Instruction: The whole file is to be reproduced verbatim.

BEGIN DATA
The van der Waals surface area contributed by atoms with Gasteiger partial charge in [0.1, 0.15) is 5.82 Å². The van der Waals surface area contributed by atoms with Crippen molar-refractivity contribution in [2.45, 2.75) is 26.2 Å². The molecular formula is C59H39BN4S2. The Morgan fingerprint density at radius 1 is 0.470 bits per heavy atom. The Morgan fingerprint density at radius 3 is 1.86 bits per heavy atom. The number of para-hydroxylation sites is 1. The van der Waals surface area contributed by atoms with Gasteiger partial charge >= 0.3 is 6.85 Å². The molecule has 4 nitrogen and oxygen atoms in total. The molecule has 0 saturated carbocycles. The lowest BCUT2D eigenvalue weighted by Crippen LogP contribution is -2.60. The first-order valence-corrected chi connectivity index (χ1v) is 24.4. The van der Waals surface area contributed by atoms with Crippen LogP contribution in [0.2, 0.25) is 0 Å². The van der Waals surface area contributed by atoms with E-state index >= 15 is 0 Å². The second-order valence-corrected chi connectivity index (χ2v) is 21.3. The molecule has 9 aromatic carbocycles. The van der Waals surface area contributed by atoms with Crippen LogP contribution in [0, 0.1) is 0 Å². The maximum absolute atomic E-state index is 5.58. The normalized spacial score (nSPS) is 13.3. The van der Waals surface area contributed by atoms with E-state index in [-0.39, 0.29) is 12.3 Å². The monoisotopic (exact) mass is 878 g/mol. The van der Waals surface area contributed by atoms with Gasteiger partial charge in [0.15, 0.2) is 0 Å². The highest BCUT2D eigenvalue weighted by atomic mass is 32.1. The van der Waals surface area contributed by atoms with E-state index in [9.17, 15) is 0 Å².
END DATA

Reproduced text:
The van der Waals surface area contributed by atoms with Gasteiger partial charge in [0.1, 0.15) is 5.82 Å². The van der Waals surface area contributed by atoms with Crippen molar-refractivity contribution in [2.45, 2.75) is 26.2 Å². The molecular formula is C59H39BN4S2. The Morgan fingerprint density at radius 1 is 0.470 bits per heavy atom. The Morgan fingerprint density at radius 3 is 1.86 bits per heavy atom. The number of para-hydroxylation sites is 1. The van der Waals surface area contributed by atoms with Gasteiger partial charge >= 0.3 is 6.85 Å². The molecule has 4 nitrogen and oxygen atoms in total. The molecule has 0 saturated carbocycles. The lowest BCUT2D eigenvalue weighted by Crippen LogP contribution is -2.60. The first-order valence-corrected chi connectivity index (χ1v) is 24.4. The van der Waals surface area contributed by atoms with Crippen LogP contribution in [0.2, 0.25) is 0 Å². The van der Waals surface area contributed by atoms with E-state index >= 15 is 0 Å². The second-order valence-corrected chi connectivity index (χ2v) is 21.3. The molecule has 9 aromatic carbocycles. The van der Waals surface area contributed by atoms with Crippen LogP contribution in [0, 0.1) is 0 Å². The maximum absolute atomic E-state index is 5.58. The normalized spacial score (nSPS) is 13.3. The van der Waals surface area contributed by atoms with E-state index in [-0.39, 0.29) is 12.3 Å². The monoisotopic (exact) mass is 878 g/mol. The van der Waals surface area contributed by atoms with Gasteiger partial charge in [0.15, 0.2) is 0 Å². The highest BCUT2D eigenvalue weighted by atomic mass is 32.1. The van der Waals surface area contributed by atoms with E-state index in [9.17, 15) is 0 Å².